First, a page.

Enjoying this Lesson.
There are types of decision making e.g cognitive,normative and philosophical.
What is Garbage can decision?
Society is currently at a crossroads in environmental health decision making, and there is a need to carefully examine the current paradigm and think about what science can do to improve the way decisions are made.
Think about some of the decision-making processes in which you have been involved. Do you recognise any of the following four approaches to decision making?
‘Rational up-to-a-point’ decision making
Decision making in disorder - the ‘garbage-can’ decision process
Personal beliefs approaches to decision making
Click on the links below to read more about these decision-making processes.
There are many variations on this theme. The aim is to identify and choose the best option in a particular set of circumstances by systematically going through a series of steps such as:
Consider the situation as a whole.
Identify the decision(s) that need(s) to be made.
Collect data on the range of alternatives.
Develop criteria for assessment of the alternatives.
Assess the alternatives against the criteria.
Choose one alternative.
Monitor the outcome of the decision.
In practice, you will rarely be making a decision in a static situation and may need several iterations of this type of process before you reach a decision.
In situations where there is more uncertainty and limited data available it might only be possible or desirable to approach certain stages of the decision-making process rationally.
For example, you are allocating some small grants for local community improvements. You assess the proposals systematically and still end up with six very worthy projects from which you can choose only one. Some people would claim that you could continue to apply rational choice by going through further iterations of developing criteria and collecting data.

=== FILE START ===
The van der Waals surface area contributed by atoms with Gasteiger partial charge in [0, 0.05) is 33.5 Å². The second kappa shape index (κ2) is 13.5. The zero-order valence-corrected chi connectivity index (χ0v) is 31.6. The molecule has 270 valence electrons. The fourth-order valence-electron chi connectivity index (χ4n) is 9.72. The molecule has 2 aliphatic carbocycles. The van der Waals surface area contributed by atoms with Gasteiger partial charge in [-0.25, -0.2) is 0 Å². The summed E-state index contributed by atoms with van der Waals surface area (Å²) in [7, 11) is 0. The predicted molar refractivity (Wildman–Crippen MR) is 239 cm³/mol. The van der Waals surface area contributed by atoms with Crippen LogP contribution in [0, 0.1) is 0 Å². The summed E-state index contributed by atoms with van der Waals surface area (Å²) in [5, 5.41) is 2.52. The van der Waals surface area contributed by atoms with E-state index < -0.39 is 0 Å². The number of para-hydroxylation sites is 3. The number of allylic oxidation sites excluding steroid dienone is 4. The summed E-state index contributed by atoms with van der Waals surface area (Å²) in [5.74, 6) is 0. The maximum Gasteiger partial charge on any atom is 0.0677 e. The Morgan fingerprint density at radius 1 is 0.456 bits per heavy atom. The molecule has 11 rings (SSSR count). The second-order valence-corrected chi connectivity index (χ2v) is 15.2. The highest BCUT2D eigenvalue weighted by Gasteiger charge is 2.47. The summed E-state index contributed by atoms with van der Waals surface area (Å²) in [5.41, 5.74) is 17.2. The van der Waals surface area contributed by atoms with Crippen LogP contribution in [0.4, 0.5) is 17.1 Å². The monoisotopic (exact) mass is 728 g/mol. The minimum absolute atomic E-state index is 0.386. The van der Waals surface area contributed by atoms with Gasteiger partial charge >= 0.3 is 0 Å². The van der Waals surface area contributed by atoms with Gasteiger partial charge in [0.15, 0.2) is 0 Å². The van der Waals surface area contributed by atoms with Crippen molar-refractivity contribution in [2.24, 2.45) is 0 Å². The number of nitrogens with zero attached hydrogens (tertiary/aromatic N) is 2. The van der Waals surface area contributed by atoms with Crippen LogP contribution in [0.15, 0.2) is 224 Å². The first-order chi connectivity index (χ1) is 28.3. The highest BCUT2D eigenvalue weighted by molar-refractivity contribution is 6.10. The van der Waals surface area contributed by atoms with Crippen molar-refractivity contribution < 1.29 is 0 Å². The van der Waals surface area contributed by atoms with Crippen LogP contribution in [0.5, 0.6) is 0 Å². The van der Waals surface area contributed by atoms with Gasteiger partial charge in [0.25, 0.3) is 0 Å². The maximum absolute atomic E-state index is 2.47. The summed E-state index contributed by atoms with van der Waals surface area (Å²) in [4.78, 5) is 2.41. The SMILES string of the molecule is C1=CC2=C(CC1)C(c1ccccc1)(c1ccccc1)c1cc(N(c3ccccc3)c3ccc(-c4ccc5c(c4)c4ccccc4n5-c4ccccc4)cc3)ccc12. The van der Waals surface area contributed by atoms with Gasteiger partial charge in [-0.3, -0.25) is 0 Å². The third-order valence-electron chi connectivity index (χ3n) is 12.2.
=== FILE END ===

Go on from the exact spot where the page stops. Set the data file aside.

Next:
Another approach would be to select one of the final six quite randomly, as any of them would satisfice (represent an adequate or ‘good enough’ decision) at least from the perspective of those disbursing the grants.
The garbage-can metaphor (developed by James March) describes the messy, complex and disordered way in which, at a particular moment in time, all decision makers are simultaneously involved in a range of activities and not just in a single decision-making process. These concurrent activities are all thrown together in the minds of decision makers, like in the jumble of a garbage can.
March suggests that in such messy situations particular ‘problems’ and ‘solutions’ often become attached to each other because of their spatial and/or temporal proximity to each other, not because of rational choice. This implies that understanding why decisions are made in one area frequently requires an understanding of what is going on elsewhere at the same time.
There are many personal theories and beliefs around decision making, based on an individual’s experiences of decisions. Here are just a few:
‘... toss a coin to make the decision, if you then want to make it the best of three you know which decision you want to make’
‘... better to make any decision than no decision at all’
‘... you can tell whether it’s the “right” decision by how you feel about it’.
Although decision makers try to be rational, in a particular context, they are constrained by limited cognitive capabilities and incomplete information, so although they often intend to be rational, their actions are often less than rational. Not being entirely rational is just part of being human!
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